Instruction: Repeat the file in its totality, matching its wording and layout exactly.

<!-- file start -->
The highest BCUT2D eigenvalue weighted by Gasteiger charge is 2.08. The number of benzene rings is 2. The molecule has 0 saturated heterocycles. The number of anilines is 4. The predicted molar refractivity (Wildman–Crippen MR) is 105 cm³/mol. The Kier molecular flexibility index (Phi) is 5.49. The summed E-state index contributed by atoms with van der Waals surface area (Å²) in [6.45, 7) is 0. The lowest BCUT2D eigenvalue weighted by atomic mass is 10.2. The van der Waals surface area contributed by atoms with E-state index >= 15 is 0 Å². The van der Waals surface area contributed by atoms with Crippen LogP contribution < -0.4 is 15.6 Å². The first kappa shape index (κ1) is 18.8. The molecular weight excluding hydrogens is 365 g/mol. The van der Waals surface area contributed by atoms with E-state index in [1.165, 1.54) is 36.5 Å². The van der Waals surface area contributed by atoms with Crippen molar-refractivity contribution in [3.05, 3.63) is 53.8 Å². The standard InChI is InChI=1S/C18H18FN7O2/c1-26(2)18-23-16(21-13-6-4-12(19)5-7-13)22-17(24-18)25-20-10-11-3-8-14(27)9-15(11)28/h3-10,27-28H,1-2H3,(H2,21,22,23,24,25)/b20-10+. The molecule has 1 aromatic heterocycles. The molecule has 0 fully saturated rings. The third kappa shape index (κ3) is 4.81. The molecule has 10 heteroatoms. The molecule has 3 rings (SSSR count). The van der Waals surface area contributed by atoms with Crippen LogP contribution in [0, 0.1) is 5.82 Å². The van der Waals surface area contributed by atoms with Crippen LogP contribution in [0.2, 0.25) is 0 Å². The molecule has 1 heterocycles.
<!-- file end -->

The highest BCUT2D eigenvalue weighted by Gasteiger charge is 2.08. The number of benzene rings is 2. The molecule has 0 saturated heterocycles. The number of anilines is 4. The predicted molar refractivity (Wildman–Crippen MR) is 105 cm³/mol. The Kier molecular flexibility index (Phi) is 5.49. The summed E-state index contributed by atoms with van der Waals surface area (Å²) in [6.45, 7) is 0. The lowest BCUT2D eigenvalue weighted by atomic mass is 10.2. The van der Waals surface area contributed by atoms with E-state index >= 15 is 0 Å². The van der Waals surface area contributed by atoms with Crippen LogP contribution < -0.4 is 15.6 Å². The first kappa shape index (κ1) is 18.8. The molecular weight excluding hydrogens is 365 g/mol. The van der Waals surface area contributed by atoms with E-state index in [1.165, 1.54) is 36.5 Å². The van der Waals surface area contributed by atoms with Crippen molar-refractivity contribution in [3.05, 3.63) is 53.8 Å². The standard InChI is InChI=1S/C18H18FN7O2/c1-26(2)18-23-16(21-13-6-4-12(19)5-7-13)22-17(24-18)25-20-10-11-3-8-14(27)9-15(11)28/h3-10,27-28H,1-2H3,(H2,21,22,23,24,25)/b20-10+. The molecule has 1 aromatic heterocycles. The molecule has 0 fully saturated rings. The third kappa shape index (κ3) is 4.81. The molecule has 10 heteroatoms. The molecule has 3 rings (SSSR count). The van der Waals surface area contributed by atoms with Crippen LogP contribution in [0, 0.1) is 5.82 Å². The van der Waals surface area contributed by atoms with Crippen LogP contribution in [0.2, 0.25) is 0 Å². The molecule has 1 heterocycles.